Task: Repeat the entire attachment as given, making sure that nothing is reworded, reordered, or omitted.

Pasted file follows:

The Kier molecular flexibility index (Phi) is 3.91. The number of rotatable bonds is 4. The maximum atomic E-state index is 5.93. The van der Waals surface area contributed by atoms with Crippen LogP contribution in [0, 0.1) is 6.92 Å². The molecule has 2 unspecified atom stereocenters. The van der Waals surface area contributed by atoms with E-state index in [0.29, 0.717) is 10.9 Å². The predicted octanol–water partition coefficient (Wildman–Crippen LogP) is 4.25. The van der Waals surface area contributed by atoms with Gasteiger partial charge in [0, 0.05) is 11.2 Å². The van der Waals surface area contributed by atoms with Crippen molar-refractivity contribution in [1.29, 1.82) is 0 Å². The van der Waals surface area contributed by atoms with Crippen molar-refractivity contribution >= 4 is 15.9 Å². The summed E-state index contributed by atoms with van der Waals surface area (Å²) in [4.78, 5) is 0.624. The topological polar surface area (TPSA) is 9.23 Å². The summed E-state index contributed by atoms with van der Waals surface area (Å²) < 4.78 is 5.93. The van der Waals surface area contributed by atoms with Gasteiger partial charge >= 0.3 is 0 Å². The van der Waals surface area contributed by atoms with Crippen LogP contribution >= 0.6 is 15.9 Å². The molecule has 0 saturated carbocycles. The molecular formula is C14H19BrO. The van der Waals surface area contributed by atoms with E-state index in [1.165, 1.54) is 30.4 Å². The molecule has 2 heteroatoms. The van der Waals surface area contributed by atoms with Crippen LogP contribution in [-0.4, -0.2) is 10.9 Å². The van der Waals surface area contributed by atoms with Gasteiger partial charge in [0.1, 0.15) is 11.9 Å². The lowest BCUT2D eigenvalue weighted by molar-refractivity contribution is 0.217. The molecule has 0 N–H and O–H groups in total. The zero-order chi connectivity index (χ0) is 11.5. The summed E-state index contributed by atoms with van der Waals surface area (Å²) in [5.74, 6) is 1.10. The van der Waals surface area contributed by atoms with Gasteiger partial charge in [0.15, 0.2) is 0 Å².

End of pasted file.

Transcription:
The Kier molecular flexibility index (Phi) is 3.91. The number of rotatable bonds is 4. The maximum atomic E-state index is 5.93. The van der Waals surface area contributed by atoms with Crippen LogP contribution in [0, 0.1) is 6.92 Å². The molecule has 2 unspecified atom stereocenters. The van der Waals surface area contributed by atoms with E-state index in [0.29, 0.717) is 10.9 Å². The predicted octanol–water partition coefficient (Wildman–Crippen LogP) is 4.25. The van der Waals surface area contributed by atoms with Gasteiger partial charge in [0, 0.05) is 11.2 Å². The van der Waals surface area contributed by atoms with Crippen molar-refractivity contribution in [1.29, 1.82) is 0 Å². The van der Waals surface area contributed by atoms with Crippen molar-refractivity contribution >= 4 is 15.9 Å². The summed E-state index contributed by atoms with van der Waals surface area (Å²) in [4.78, 5) is 0.624. The topological polar surface area (TPSA) is 9.23 Å². The summed E-state index contributed by atoms with van der Waals surface area (Å²) < 4.78 is 5.93. The van der Waals surface area contributed by atoms with Gasteiger partial charge >= 0.3 is 0 Å². The van der Waals surface area contributed by atoms with Crippen LogP contribution >= 0.6 is 15.9 Å². The molecule has 0 saturated carbocycles. The molecular formula is C14H19BrO. The van der Waals surface area contributed by atoms with E-state index in [1.165, 1.54) is 30.4 Å². The molecule has 2 heteroatoms. The van der Waals surface area contributed by atoms with Crippen LogP contribution in [-0.4, -0.2) is 10.9 Å². The van der Waals surface area contributed by atoms with Gasteiger partial charge in [0.1, 0.15) is 11.9 Å². The lowest BCUT2D eigenvalue weighted by molar-refractivity contribution is 0.217. The molecule has 0 N–H and O–H groups in total. The zero-order chi connectivity index (χ0) is 11.5. The summed E-state index contributed by atoms with van der Waals surface area (Å²) in [5.74, 6) is 1.10. The van der Waals surface area contributed by atoms with Gasteiger partial charge in [0.15, 0.2) is 0 Å².